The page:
Parenting Time and Child Support for Unmarried Parents
When a child is born out of wedlock, Minnesota law states that the mother has sole legal and physical custody of the child. A father seeking to obtain joint or sole custody of the child must obtain a court order. If you are seeking custody or visitation rights of your child and are not married to the mother, you may first have to go to court and file a paternity action. Having an attorney to file that action is important.
From parenting time to child support, divorce attorney Todd Dwire understands the rights of both parents when there is no legal marriage. At Dwire Law Offices, P.A., in Lakeville, Minnesota, we offer a free initial consultation to discuss those rights with you.
The Rights of Unmarried Fathers
When two people live together and have a child, issues such as child custody and parenting time typically don’t arise unless and until the relationship ends. If the relationship does end, the father often finds that he has limited or no access to the children. The only way an unmarried father can obtain parenting time or custodial rights is through a court action. Establishing links of paternity from the father to his child can be done by means of DNA testing or by agreement between the parties.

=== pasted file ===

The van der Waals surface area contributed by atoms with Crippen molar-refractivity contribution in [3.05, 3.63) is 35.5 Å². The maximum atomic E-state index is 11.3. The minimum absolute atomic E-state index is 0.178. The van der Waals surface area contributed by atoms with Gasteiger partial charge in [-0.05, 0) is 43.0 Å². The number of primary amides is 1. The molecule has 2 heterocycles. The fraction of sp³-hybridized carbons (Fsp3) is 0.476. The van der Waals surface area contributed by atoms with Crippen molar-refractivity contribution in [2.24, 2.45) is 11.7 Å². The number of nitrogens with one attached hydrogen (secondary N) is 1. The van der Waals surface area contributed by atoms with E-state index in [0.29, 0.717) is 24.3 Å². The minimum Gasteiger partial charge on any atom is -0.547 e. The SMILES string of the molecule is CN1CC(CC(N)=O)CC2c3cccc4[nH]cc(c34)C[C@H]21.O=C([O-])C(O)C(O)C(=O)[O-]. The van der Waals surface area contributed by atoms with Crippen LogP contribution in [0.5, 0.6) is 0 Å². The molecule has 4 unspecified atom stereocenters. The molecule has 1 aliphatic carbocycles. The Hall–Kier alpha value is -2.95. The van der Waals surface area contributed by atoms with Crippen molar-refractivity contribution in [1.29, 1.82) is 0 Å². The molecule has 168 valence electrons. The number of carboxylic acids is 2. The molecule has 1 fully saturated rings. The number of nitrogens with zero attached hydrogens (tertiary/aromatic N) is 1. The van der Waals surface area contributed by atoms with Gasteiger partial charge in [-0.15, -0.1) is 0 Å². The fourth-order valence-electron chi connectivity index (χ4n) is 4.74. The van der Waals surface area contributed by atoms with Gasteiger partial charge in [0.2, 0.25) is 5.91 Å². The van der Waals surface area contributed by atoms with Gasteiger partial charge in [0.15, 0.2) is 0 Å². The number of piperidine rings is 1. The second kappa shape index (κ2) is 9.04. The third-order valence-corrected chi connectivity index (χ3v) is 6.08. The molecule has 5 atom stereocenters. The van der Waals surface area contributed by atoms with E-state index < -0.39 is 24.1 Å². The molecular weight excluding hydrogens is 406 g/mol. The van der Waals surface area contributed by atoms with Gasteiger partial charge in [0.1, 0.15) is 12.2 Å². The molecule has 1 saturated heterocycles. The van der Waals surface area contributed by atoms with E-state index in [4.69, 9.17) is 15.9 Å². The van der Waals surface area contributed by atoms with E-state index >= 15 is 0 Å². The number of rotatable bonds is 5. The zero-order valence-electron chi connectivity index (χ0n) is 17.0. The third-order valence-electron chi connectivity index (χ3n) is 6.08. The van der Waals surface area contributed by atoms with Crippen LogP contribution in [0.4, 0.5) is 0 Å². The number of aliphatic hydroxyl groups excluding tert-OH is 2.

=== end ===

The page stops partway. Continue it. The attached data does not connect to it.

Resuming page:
Once you have been identified as the father of a child, you have the right to seek custodial rights and parenting time according to a schedule that is regular and enforceable. You may also be obligated to pay child support.
The Rights of Unmarried Mothers
If you are a mom seeking child support from someone, a lawyer can help you file a paternity action. Once the father of the child has been established by agreement or a DNA test, the court may order child support. The dad may also seek custodial and visitation rights at the same time.